The Murlocs chat new directions and twisting positivity

The Murlocs

The Murlocs inhabit a unique sphere of Aussie music, as a garage-rock band that is just as emotive, as they are complex.

Their latest offering, the title track from their upcoming album, Bittersweet Demons, only solidifies this unique vision further as a collection of ballads that began on piano, and sonically evolved into a richer, rockier sound.

In light of this recent release, Happy got the chance to sit down The Murlocs’ vocalist, Ambrose Kenny-Smith, to chat new directions, and twisting positivity.

The Murlocs

HAPPY: I heard that a lot of the songs on Bittersweet Demons began on the piano. Is this a new practice for the Murlocs?

MURLOCS: Since the start, we have always been a pretty guitar-based band especially in a writing sense. When adding keys and other things it would always be thrown in at the end. On our previous album there was Comfort Zone which was probably the most keys based written thing we had ever done at that point. From the moment we started playing Comfort Zone I knew I wanted to take things further in that direction. So I started to gather together a bunch of rough ideas and the guys helped me bring them to life when we got together over time. Then the rest of the murls brought some more songs of theirs to the table that went perfectly alongside mine in that same stripped back and relaxed sense as mine. That’s how the beginning stages of the album came together. Later on in the piece, the album was starting to feel a bit too slow and laidback until Tim Karmouche showed us his demo for Francesca.  So to match Francesca we decided to pull out a few offcuts from the last album session of Manic Candid Episode way back in 2018. Those few leftovers turned into being Skyrocket and Illuminate The Shade. I’m glad that we added these more up-tempo ones in at the last minute. It really helped tie together the record as a whole.

HAPPY: If so, did this take your writing in any strange new directions?

MURLOCS: I found myself singing a lot quieter and lower than normal which felt nice for a change. It was a great opportunity to experiment with different sounds and layers. Having the extra space in these songs was a dream when it came down to really focusing in on certain moments. Each song lyrically is based upon my own personal experience’s of growing up around the city, the country and the coast of Victoria. When I decided to start going down that road it was pretty scary and often challenging. Now it’s all starting to come out into the world I feel incredibly liberated and grateful.

HAPPY: You named Lennon’s Plastic Ono Band as a key reference for the tracks and recording process. What elements of that record resonated with you the most?

MURLOCS: The whole album from start to finish flows so well and the recordings are just so distinctive and isolated in a beautiful and unique way. The lyrics as well are very personal and straight to the point. Those vocal chord tearing screams towards the end of Mother really propel you into the stratosphere. Most days I would listen to Plastic Ono Band and Pussycats By Harry Nillson back to back. Both of those records were a big influence on Bittersweet Demons at the time.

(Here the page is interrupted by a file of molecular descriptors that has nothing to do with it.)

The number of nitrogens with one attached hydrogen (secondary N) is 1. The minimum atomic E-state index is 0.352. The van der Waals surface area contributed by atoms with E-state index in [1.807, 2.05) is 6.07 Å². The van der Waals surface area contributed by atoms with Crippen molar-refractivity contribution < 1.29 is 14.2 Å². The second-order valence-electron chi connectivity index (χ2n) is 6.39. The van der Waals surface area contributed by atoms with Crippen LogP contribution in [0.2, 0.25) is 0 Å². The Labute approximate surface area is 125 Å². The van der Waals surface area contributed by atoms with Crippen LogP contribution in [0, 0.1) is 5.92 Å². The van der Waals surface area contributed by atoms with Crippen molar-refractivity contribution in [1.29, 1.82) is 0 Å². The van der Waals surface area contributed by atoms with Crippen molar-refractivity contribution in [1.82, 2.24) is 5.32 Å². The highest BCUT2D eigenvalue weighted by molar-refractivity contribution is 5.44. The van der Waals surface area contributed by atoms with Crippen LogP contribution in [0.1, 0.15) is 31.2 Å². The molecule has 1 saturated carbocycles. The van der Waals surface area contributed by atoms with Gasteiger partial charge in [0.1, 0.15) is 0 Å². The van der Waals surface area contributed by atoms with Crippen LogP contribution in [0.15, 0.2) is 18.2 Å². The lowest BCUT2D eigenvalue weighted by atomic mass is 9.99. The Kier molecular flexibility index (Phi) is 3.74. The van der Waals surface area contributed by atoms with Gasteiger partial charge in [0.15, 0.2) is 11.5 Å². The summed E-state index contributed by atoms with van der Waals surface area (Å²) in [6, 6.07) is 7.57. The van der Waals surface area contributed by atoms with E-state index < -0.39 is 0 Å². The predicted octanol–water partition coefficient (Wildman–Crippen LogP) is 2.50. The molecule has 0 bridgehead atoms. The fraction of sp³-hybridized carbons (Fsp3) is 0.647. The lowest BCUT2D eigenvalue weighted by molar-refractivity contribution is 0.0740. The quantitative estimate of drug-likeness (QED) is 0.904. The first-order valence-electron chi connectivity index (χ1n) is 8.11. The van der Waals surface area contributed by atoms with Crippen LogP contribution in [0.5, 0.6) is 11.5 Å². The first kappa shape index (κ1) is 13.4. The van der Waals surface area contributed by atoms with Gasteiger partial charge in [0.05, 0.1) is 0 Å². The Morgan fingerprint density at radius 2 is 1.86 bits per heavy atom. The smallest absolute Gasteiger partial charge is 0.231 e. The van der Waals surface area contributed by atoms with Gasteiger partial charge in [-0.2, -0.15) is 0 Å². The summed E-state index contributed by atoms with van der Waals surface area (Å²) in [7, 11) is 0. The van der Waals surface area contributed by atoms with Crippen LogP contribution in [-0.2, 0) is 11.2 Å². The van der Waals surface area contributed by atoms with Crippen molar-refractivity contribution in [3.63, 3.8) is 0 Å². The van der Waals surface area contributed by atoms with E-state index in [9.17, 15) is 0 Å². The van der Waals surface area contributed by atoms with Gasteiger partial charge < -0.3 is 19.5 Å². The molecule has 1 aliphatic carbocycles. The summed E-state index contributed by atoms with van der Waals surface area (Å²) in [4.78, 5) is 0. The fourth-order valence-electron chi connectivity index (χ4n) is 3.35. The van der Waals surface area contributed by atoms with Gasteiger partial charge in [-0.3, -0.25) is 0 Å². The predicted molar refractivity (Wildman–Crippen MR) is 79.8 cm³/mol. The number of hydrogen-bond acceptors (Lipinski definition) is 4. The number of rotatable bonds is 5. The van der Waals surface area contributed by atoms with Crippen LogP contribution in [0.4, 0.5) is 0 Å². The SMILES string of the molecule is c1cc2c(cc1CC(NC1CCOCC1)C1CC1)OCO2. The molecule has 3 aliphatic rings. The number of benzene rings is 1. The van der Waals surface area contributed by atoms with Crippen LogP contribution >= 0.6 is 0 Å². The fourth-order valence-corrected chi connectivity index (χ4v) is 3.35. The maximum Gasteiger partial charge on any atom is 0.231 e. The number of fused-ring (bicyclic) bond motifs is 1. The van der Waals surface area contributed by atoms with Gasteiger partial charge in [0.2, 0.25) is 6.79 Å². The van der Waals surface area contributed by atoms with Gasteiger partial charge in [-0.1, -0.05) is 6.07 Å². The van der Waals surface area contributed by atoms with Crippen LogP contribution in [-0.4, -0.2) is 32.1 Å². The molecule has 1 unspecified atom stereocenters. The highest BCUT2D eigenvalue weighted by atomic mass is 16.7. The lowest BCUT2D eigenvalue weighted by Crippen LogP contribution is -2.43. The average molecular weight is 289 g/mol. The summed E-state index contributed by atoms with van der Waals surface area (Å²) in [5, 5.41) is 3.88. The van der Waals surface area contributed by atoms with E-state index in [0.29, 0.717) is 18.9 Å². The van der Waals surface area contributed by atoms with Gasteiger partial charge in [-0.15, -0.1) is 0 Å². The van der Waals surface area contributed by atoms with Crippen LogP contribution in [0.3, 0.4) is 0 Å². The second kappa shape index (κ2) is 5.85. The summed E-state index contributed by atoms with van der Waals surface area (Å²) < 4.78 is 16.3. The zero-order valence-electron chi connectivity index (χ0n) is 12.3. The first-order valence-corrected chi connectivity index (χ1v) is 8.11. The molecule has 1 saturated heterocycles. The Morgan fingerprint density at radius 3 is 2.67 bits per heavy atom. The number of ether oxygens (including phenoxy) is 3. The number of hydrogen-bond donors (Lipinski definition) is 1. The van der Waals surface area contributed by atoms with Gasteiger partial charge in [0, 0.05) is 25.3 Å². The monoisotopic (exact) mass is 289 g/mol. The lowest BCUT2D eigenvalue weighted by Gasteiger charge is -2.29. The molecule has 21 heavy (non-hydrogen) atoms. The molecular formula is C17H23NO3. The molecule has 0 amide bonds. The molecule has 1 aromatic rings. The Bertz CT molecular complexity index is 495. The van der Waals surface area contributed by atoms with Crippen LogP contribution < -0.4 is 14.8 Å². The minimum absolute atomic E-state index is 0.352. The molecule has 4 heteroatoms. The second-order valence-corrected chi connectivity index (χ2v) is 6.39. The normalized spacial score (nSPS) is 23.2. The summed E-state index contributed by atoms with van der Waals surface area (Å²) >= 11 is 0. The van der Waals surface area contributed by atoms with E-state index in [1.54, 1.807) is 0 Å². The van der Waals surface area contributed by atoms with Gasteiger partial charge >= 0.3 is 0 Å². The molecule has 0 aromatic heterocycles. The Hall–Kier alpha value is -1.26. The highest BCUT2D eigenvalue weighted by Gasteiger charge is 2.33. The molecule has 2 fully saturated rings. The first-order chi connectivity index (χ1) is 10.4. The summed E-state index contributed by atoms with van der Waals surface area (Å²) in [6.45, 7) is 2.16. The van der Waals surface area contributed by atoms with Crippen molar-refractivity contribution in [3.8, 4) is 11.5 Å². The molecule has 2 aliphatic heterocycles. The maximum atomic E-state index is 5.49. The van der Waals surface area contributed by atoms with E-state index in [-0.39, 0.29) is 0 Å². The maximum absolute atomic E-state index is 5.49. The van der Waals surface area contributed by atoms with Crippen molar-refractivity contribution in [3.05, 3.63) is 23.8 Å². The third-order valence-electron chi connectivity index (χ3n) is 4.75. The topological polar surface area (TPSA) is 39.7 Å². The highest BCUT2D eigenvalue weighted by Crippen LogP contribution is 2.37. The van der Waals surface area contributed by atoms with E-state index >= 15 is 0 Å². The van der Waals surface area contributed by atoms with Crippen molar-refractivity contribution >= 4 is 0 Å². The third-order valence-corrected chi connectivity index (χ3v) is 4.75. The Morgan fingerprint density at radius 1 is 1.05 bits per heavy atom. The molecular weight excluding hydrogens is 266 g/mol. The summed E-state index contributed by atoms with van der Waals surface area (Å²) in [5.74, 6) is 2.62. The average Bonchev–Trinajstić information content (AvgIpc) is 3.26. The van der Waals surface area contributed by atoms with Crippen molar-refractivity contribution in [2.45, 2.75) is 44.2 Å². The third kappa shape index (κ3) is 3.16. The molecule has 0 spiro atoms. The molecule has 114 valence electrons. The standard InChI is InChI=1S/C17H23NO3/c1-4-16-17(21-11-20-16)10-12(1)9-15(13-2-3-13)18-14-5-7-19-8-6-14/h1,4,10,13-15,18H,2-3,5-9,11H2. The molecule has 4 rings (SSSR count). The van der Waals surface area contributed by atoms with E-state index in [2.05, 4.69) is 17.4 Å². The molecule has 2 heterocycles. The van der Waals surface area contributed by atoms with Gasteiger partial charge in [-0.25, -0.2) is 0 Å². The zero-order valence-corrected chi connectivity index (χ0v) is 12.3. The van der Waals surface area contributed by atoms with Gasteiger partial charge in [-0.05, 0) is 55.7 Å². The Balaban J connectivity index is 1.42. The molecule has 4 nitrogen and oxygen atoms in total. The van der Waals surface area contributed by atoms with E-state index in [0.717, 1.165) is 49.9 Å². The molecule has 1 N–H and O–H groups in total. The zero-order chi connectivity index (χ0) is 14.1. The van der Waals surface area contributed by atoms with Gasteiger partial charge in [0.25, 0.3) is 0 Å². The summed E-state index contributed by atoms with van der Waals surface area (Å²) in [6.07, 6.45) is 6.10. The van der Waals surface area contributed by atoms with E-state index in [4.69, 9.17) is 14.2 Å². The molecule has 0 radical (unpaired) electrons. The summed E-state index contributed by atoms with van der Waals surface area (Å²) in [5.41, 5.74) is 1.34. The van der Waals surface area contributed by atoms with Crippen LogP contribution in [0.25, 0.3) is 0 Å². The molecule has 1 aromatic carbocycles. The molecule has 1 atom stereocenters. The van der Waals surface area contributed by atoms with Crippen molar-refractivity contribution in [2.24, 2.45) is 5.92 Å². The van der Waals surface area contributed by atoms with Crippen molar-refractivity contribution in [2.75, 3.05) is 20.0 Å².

HAPPY: The album artwork for Bittersweet Demons was done by artist Julian Hocking, and it’s got some mixed media, with a photo of a kid riding a tricycle by the beach. Any story behind that?

The Murlocs

MURLOCS: Believe it or not that kid riding on the beach is me!  I got all the guys to dig deep for their best baby photos and we put them all together on the insert sleeve of the album. Julian and I have been friends since a very young age. I met him at the Castlemaine Skate Park when I was about 9 years old. In those 18 months or so that I lived in Castlemaine, we skated together a lot all over the state.

Julian has done some art for us here and there over the years but when it came time to figure out what to do for ‘Bittersweet Demons’ artwork he immediately came into my mind first. Seeing as the record was heading on its way to be very personal it only made sense to get him involved for the imagery as some of these experiences I am singing about are ones that we somewhat experienced together.

HAPPY: As a side note, someone in the YouTube comments section asked you to describe the upcoming album with one word, and Tim commented “Cheekychickenparty”. Should I dare ask what he meant?

MURLOCS: The phrase originally came from a silly song idea I had that was cut from ‘Manic Candid Episode’. It sounded like a medieval circus band travelling by horse and cart heading into battle. It was basically just crappy half-cooked idea with a very hilarious organ riff. It has never seen the light of day and most definitely never will, unless we get the call up for the next lord of the rings soundtrack.

HAPPY: Ambrose, you’ve said that you aspire to write songs with a “twisted positivity to them”. What does twisted positivity sound like to you?

MURLOCS: A ‘twisted positivity’ is something that can sound nice and innocent until the listener engages in what the lyrical content is portraying. Sometimes a darker picture needs to be painted to balance out the brightness of the music. I believe it’s always a great pairing. There are many underlying issues that are brought up throughout our songs. Often these subjects are not spoken about enough. The approach is to help raise awareness where it’s needed and to address these certain things when others won’t. Throwing them into the spotlight pushes people to come to terms with them quicker and easier than doing it themselves. Sometimes you need a little nudge in the right direction.’

The Murlocs

Bittersweet Demons is out out June 25th on Flightless Records!

Interview by Tome Cameron

Photos Supplied